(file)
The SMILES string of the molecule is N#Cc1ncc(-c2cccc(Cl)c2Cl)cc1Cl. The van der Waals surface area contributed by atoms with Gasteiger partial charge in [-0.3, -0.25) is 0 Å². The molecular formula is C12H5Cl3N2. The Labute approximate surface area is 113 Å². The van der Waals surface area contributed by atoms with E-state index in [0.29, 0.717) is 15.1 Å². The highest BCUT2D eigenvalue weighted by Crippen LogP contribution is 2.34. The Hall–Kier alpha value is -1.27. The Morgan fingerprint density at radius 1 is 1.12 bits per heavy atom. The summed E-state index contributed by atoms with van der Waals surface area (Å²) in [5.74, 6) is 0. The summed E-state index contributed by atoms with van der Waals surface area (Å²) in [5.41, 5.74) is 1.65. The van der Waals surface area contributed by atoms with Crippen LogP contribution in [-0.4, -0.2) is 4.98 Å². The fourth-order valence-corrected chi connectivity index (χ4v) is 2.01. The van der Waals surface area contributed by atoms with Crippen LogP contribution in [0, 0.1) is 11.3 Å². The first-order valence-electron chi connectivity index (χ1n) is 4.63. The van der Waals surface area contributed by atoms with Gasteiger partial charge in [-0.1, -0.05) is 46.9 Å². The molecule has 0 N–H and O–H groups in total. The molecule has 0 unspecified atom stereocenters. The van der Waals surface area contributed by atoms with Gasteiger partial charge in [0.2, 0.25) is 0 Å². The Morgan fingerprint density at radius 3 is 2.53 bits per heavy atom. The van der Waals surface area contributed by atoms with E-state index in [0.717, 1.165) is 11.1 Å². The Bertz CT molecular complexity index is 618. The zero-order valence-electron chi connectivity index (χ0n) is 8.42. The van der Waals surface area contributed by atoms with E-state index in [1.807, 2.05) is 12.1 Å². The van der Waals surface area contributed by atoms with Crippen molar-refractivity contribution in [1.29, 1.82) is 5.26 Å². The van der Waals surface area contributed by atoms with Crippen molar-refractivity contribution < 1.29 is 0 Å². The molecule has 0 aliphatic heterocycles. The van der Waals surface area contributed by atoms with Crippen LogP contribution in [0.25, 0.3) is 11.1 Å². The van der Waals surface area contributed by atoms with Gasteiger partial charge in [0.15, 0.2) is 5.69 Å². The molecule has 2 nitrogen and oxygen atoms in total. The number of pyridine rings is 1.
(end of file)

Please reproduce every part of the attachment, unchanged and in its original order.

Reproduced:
The SMILES string of the molecule is N#Cc1ncc(-c2cccc(Cl)c2Cl)cc1Cl. The van der Waals surface area contributed by atoms with Gasteiger partial charge in [-0.3, -0.25) is 0 Å². The molecular formula is C12H5Cl3N2. The Labute approximate surface area is 113 Å². The van der Waals surface area contributed by atoms with E-state index in [0.29, 0.717) is 15.1 Å². The highest BCUT2D eigenvalue weighted by Crippen LogP contribution is 2.34. The Hall–Kier alpha value is -1.27. The Morgan fingerprint density at radius 1 is 1.12 bits per heavy atom. The summed E-state index contributed by atoms with van der Waals surface area (Å²) in [5.74, 6) is 0. The summed E-state index contributed by atoms with van der Waals surface area (Å²) in [5.41, 5.74) is 1.65. The van der Waals surface area contributed by atoms with Crippen LogP contribution in [-0.4, -0.2) is 4.98 Å². The fourth-order valence-corrected chi connectivity index (χ4v) is 2.01. The van der Waals surface area contributed by atoms with Crippen LogP contribution in [0, 0.1) is 11.3 Å². The first-order valence-electron chi connectivity index (χ1n) is 4.63. The van der Waals surface area contributed by atoms with Gasteiger partial charge in [-0.1, -0.05) is 46.9 Å². The molecule has 0 N–H and O–H groups in total. The molecule has 0 unspecified atom stereocenters. The van der Waals surface area contributed by atoms with Gasteiger partial charge in [0.2, 0.25) is 0 Å². The Morgan fingerprint density at radius 3 is 2.53 bits per heavy atom. The van der Waals surface area contributed by atoms with E-state index in [0.717, 1.165) is 11.1 Å². The Bertz CT molecular complexity index is 618. The zero-order valence-electron chi connectivity index (χ0n) is 8.42. The van der Waals surface area contributed by atoms with E-state index in [1.807, 2.05) is 12.1 Å². The van der Waals surface area contributed by atoms with Crippen molar-refractivity contribution in [1.29, 1.82) is 5.26 Å². The van der Waals surface area contributed by atoms with Crippen molar-refractivity contribution < 1.29 is 0 Å². The molecule has 0 aliphatic heterocycles. The van der Waals surface area contributed by atoms with Crippen LogP contribution in [0.25, 0.3) is 11.1 Å². The van der Waals surface area contributed by atoms with Gasteiger partial charge in [0.15, 0.2) is 5.69 Å². The molecule has 2 nitrogen and oxygen atoms in total. The number of pyridine rings is 1.